A Boston-based Catholic school earlier this week refused to participate in the city’s St. Patrick’s Day parade, upon learning that a gay rights group would be marching. Now that the group has been barred from the event, the school says it will partake in the festivities on March 16.
The Immaculate Heart of Mary School said Monday that although the school has participated in the parade for more than 20 years, administrators decided to pull out after it was announced that a gay activist group would also be marching. “In the footsteps of Saint Patrick, IHM does not condone and will not appear to condone the homosexual lifestyle," said a press release from the school.
The school was referring to a group called MassEquality, which wanted to march in the city’s upcoming parade, with gay military veterans participating under the group’s name. Sponsored by the South Boston Allied War Veterans Council, the parade has long barred gay groups from participating, per The Associated Press. Parade organizers said they would allow MassEquality to use its official banner, but did not want the group to use flags or shirts identifying themselves as members of the lesbian, gay, bisexual and transgender community, according to the AP.
On Tuesday, parade organizers said they had cut off negotiations with the group because event leaders could not find evidence that MassEquality was a veterans organization, according to Boston.com. Immaculate Heart administrators then said the school will participate in the parade.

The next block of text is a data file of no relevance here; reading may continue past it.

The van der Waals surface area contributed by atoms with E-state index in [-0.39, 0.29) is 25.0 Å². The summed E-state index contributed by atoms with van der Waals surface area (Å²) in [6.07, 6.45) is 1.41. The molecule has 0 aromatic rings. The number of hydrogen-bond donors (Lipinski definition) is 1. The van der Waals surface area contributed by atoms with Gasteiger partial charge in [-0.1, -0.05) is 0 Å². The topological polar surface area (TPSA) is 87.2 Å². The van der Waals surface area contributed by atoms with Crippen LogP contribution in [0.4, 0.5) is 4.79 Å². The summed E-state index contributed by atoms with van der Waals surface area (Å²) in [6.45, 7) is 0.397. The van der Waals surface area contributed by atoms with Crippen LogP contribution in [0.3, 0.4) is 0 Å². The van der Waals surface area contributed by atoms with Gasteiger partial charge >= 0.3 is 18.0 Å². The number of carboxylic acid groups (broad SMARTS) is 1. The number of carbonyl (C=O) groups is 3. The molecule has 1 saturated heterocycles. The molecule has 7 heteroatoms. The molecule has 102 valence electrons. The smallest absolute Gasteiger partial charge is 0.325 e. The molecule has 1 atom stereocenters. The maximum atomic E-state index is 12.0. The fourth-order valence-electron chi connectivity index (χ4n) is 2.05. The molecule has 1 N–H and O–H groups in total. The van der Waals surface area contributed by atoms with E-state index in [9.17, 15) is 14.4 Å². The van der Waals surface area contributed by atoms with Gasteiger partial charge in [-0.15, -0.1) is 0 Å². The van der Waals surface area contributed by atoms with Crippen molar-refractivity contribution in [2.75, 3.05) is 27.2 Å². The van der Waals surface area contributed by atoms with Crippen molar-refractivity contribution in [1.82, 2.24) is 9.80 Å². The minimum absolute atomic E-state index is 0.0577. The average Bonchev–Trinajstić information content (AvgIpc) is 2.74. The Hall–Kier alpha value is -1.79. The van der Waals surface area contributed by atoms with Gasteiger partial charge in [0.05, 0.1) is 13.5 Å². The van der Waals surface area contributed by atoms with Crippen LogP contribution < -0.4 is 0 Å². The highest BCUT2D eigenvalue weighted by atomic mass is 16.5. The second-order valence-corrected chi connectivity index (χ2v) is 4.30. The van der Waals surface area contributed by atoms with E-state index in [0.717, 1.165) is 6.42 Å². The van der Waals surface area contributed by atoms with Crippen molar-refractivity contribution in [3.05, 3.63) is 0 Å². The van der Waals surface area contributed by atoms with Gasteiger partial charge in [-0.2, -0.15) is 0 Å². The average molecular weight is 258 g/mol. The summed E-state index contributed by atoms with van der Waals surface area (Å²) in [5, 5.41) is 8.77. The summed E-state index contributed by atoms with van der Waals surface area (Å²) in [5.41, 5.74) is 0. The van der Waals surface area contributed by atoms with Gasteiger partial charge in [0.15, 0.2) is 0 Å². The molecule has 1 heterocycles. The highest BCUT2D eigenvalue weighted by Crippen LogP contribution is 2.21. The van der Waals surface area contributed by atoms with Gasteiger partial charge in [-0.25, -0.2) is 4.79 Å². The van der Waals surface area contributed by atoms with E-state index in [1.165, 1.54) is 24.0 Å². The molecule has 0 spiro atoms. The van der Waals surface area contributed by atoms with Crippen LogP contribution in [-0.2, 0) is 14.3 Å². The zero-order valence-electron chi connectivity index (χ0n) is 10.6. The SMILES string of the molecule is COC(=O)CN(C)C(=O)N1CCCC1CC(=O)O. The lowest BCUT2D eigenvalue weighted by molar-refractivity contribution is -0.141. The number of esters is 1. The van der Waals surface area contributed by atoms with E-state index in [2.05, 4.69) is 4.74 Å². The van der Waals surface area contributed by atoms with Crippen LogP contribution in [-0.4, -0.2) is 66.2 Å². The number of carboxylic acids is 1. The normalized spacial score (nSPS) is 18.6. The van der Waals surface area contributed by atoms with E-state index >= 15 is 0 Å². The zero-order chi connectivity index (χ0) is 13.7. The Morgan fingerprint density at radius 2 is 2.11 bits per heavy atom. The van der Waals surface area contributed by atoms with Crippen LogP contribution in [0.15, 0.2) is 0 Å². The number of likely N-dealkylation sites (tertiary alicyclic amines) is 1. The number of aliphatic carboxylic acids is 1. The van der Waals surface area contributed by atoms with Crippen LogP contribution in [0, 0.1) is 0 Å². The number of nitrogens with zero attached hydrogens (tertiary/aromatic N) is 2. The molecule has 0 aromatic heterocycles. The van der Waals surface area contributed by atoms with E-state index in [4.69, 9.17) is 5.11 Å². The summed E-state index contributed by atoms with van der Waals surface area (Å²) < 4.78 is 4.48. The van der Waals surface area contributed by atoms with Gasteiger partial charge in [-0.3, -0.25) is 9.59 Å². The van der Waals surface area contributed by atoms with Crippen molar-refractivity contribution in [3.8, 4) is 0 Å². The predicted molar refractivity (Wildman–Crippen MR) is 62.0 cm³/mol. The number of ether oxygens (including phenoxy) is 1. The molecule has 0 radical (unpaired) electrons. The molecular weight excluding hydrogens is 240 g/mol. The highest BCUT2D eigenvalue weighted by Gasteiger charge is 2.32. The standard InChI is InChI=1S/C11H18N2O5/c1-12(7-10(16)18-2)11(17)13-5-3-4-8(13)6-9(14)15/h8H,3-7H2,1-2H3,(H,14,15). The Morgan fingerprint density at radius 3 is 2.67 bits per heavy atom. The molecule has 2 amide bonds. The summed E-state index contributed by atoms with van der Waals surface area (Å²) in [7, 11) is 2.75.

“We won! … At a school assembly this morning the students applauded the news that this group would not be marching and that IHM Band and Float was back in the parade!” said a Tuesday press release from the school.
On Wednesday, the principal of the school spoke to the Worcester Telegram & Gazette about his initial decision.
“We don't want to seem like we're condoning and promoting a homosexual lifestyle, gay marriage or open promiscuity between males or females,” Brother Dalton told the outlet. “We didn't want to participate in that in any way.”
Mass Equality released the following statement that same day:
“Throughout this process, we have heard from many people with diverse perspectives about this Parade. Stories from those who marched openly and at great personal risk in this very Parade decades ago touched us deeply. LGBT people should never have to silence who they are to be safe, to be equal, or to celebrate other parts of their identities.”